With about 950 valid species in the world, Argidae is the second-largest family of the paraphyletic suborder Symphyta of the order Hymenoptera (Choi et al., 2016). Eastern Asia is one of the three main centers of diversity of the family (Wei & Nie, 1997). Within China, about 170 species and 16 genera have been recorded (Choi et al., 2016). However, there are probably many more species to be described or newly recorded from this vast country.
Symphyta is the predominantly herbivorous and relatively less diverse suborder of the Hymenoptera, and contains more than 8,500 described species (Taeger, Blank & Liston, 2010). The systematic arrangement of Symphyta, including the numbers of families and superfamilies are quite uncertain. Most symphytan researchers have divided the extant Symphyta into 14 families (Benson, 1938; Königsmann, 1977; Abe & Smith, 1991; Taeger, Blank & Liston, 2010) under four (Benson, 1938), six (Königsmann, 1977; Abe & Smith, 1991) or seven superfamilies (Taeger, Blank & Liston, 2010), and the six superfamilies in the system of Königsmann and of Abe and Smith are also different. Rasnitsyn (1988) divided extant taxa of Symphyta into two suborders, five infraorders, and 13 families. Wei & Nie (1997); Wei & Nie (1998) divided the original Symphyta into five suborders, eleven superfamilies, and 20 families. It seems that a consensus on the systematics of Symphyta among sawfly researchers is difficult to get just based on morphological analysis, so using molecular-genetic data would be critical to test the different proposed systems and to approach a natural system of Symphyta.
The monophyly of Tenthredinoidea is supported by both morphological (Wei & Nie, 1997) and molecular data (Malm & Nyman, 2015) as well as combined analyses (Ronquist et al., 2012a; Sharkey et al., 2012; Klopfstein et al., 2013), but relationships among core tenthredinoids are less clear. Argidae was inferred as the sister to the remaining tenthredinoids by Wei & Nie (1997), but the disaccord of this result with several recent studies may be arisen from the limited dataset. Malm & Nyman (2015) analyzed nine protein-coding genes of 164 taxa to reconstruct the phylogenetic backbone of the Hymenoptera. In their analysis, 13 taxa were included to represent five out of seven subfamilies within Argidae; in the tree, Argidae and Pergidae form a monophylum as sister to the other non-blasticotomid tenthredinoids, which supports more comprehensive morphological (Vilhelmsen, 1997; Schmidt et al., 2006) and combined studies (Ronquist et al., 2012a; Sharkey et al., 2012; Klopfstein et al., 2013). A recent analysis of whole-body transcriptomes also inferred the monophylum of Argidae and Pergidae (Peters et al., 2017).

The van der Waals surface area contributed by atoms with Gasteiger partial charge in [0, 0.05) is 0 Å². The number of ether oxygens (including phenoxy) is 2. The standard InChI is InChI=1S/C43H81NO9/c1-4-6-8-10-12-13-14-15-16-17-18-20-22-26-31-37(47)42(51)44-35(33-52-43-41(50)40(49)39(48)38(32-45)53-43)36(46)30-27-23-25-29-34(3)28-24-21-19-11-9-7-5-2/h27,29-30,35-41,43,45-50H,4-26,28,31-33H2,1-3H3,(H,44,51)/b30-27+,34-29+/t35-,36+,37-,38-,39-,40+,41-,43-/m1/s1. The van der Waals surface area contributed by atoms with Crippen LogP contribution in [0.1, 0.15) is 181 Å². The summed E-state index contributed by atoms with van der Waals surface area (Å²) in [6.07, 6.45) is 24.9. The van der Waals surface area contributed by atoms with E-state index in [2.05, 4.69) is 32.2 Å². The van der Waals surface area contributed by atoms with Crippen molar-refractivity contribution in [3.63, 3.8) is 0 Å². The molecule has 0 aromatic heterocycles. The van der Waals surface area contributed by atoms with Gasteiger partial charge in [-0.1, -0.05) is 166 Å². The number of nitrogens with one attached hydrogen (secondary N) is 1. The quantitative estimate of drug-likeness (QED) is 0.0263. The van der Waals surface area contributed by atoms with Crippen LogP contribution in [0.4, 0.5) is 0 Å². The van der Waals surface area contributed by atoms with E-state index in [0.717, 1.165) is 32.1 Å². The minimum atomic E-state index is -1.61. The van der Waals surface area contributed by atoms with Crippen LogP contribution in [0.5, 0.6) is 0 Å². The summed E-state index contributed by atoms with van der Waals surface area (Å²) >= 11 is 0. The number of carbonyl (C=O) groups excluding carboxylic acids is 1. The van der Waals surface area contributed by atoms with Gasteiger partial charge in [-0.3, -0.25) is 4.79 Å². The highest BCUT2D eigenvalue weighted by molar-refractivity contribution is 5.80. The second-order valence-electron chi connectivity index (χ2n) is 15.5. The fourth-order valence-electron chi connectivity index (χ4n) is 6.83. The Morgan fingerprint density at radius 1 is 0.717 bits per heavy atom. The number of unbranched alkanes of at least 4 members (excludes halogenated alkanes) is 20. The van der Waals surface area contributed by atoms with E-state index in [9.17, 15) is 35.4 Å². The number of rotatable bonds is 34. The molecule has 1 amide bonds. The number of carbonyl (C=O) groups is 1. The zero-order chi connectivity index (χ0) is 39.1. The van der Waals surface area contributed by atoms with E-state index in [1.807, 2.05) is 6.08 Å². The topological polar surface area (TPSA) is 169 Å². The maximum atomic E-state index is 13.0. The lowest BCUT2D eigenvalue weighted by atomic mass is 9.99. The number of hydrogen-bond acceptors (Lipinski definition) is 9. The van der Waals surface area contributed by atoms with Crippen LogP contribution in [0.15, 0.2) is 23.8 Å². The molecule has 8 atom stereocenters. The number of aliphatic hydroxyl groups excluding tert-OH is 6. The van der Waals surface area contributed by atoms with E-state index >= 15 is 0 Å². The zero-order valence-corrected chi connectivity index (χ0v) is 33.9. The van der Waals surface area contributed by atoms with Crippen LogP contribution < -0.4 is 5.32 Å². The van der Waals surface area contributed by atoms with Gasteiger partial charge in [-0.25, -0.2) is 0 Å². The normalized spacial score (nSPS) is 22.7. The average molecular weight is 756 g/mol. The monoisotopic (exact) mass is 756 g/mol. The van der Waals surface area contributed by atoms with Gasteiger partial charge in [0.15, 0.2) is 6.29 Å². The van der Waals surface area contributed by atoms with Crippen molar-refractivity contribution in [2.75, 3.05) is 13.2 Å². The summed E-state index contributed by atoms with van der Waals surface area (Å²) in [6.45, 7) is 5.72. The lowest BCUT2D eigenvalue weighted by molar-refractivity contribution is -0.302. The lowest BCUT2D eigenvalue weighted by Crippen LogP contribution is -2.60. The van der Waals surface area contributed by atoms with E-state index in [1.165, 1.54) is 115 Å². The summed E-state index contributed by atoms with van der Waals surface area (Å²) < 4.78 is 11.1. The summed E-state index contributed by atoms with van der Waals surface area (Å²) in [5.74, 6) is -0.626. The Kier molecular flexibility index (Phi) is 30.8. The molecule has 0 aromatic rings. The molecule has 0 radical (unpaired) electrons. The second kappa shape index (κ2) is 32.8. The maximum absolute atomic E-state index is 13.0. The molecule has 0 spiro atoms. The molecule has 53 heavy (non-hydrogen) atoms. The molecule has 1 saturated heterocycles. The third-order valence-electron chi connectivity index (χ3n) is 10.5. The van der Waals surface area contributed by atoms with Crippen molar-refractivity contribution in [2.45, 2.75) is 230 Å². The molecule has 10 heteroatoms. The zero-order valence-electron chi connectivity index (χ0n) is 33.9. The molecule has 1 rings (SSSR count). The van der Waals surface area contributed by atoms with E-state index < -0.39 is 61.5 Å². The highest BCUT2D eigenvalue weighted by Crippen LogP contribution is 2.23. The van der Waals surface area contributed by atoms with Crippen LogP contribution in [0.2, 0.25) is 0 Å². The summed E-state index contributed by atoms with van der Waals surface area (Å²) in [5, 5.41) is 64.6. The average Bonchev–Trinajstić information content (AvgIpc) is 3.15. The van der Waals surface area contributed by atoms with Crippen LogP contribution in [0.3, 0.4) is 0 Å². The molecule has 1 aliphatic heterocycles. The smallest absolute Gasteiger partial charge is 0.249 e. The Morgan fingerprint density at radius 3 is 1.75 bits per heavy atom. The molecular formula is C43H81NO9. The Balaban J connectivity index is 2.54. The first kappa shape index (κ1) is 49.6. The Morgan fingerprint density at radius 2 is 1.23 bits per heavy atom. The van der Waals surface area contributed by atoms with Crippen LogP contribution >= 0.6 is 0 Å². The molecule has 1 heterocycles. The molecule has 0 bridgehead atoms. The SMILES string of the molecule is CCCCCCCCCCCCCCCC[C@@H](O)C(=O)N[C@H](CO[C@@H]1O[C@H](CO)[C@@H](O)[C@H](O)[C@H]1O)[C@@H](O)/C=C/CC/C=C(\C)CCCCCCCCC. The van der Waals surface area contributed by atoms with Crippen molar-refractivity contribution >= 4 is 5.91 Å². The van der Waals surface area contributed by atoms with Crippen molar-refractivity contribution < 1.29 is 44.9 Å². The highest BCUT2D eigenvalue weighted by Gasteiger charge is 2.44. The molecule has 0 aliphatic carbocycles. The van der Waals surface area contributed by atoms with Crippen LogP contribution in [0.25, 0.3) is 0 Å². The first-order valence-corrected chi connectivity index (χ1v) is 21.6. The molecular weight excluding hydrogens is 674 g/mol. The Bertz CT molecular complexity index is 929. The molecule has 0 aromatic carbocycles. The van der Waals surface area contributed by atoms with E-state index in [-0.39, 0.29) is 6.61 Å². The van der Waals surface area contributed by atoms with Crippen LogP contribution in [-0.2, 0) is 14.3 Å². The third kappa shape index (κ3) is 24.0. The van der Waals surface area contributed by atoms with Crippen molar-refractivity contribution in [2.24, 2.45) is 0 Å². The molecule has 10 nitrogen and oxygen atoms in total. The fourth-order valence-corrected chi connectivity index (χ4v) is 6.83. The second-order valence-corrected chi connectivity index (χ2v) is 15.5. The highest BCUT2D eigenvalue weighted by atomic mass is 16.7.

The mitochondrial genomes of 21 symphytan species have been reported (Table 1; data were collected at NCBI, available at https://www.ncbi.nlm.nih.gov/; accessed 3 Nov. 2017). Five phylogenetic analyses have been conducted based on nucleotide sequences of symphytan mitochondrial genomes (Castro & Dowton, 2005; Dowton et al., 2009b; Song et al., 2015b; Song et al., 2016; Doǧan & Korkmaz, 2017), but none of them have provided clear insights into symphytan relationships because of the taxonomically restricted respresentation of sawfly families in the datasets: the mitochondrial genomes of Argidae, Xyelidae, Diprionidae, Heptamelidae, Blasticotomidae, Megalodontesidae, Pamphiliidae, Xiphydriidae, Siricidae, and Anaxyelidae have not been previously reported.
|Species||Length (bp)||Completeness||Family||Subfamily||Accession number||Resources|
|Perga condei||13,416 bp||partial||Pergidae||Perginae||AY787816||Castro & Dowton (2005)|
|Orussus occidentalis||15,947 bp||complete||Orussidae||Orussinae||FJ478174||Dowton et al. (2009a)|
|Trichiosoma anthracinum||15,392 bp||partial||Cimbicidae||Cimbicinae||KT921411||Song et al. (2016)|
|Corynis lateralis||14,999 bp||partial||Cimbicidae||Coryninae||KY063728||Doǧan & Korkmaz (2017)|
|Monocellicampa pruni||15,169 bp||partial||Tenthredinidae||Hoplocampinae||JX566509||Wei, Wu & Liu (2015)|
|Allantus luctifer||15,418 bp||complete||Tenthredinidae||Allantinae||KJ713152||Wei, Niu & Du (2014)|
|Asiemphytus rufocephalus||14,864 bp||partial||Tenthredinidae||Allantinae||KR703582||Song et al. (2016)|
|Tenthredo tienmushana||14,942 bp||partial||Tenthredinidae||Tenthredininae||KR703581||Song et al. (2015a) and Song et al. (2015b)|
|Cephus cinctus||19,339 bp||complete||Cephidae||Cephinae||FJ478173||Dowton et al. (2009a)|
|Cephus pygmeus||16,145 bp||partial||Cephidae||Cephinae||KM377623||Korkmaz et al. (2015)|
|Cephus sareptanus||15,212 bp||partial||Cephidae||Cephinae||KM377624||Korkmaz et al. (2015)|
|Calameuta filiformis||20,055 bp||complete||Cephidae||Cephinae||KT260167||Korkmaz et al. (2016)|
|Calameuta idolon||19,746 bp||complete||Cephidae||Cephinae||KT260168||Korkmaz et al. (2016)|
|Trachelus iudaicus||20,370 bp||complete||Cephidae||Cephinae||KX257357||Korkmaz et al. (2017)|
|Trachelus tabidus||18,539 bp||complete||Cephidae||Cephinae||KX257358||Korkmaz et al. (2017)|
|Hartigia linearis||20,116 bp||partial||Cephidae||Hartigiinae||KX907843||Korkmaz et al. (2018)|
|Janus compressus||16,700 bp||partial||Cephidae||Hartigiinae||KX907844||Korkmaz et al. (2018)|
|Pachycephus cruentatus||14,568 bp||partial||Cephidae||Hartigiinae||KX907845||Korkmaz et al. (2018)|
|Pachycephus smyrnensis||15,203 bp||partial||Cephidae||Hartigiinae||KX907846||Korkmaz et al. (2018)|
|Syrista parreyssii||15,924 bp||partial||Cephidae||Hartigiinae||KX907847||Korkmaz et al. (2018)|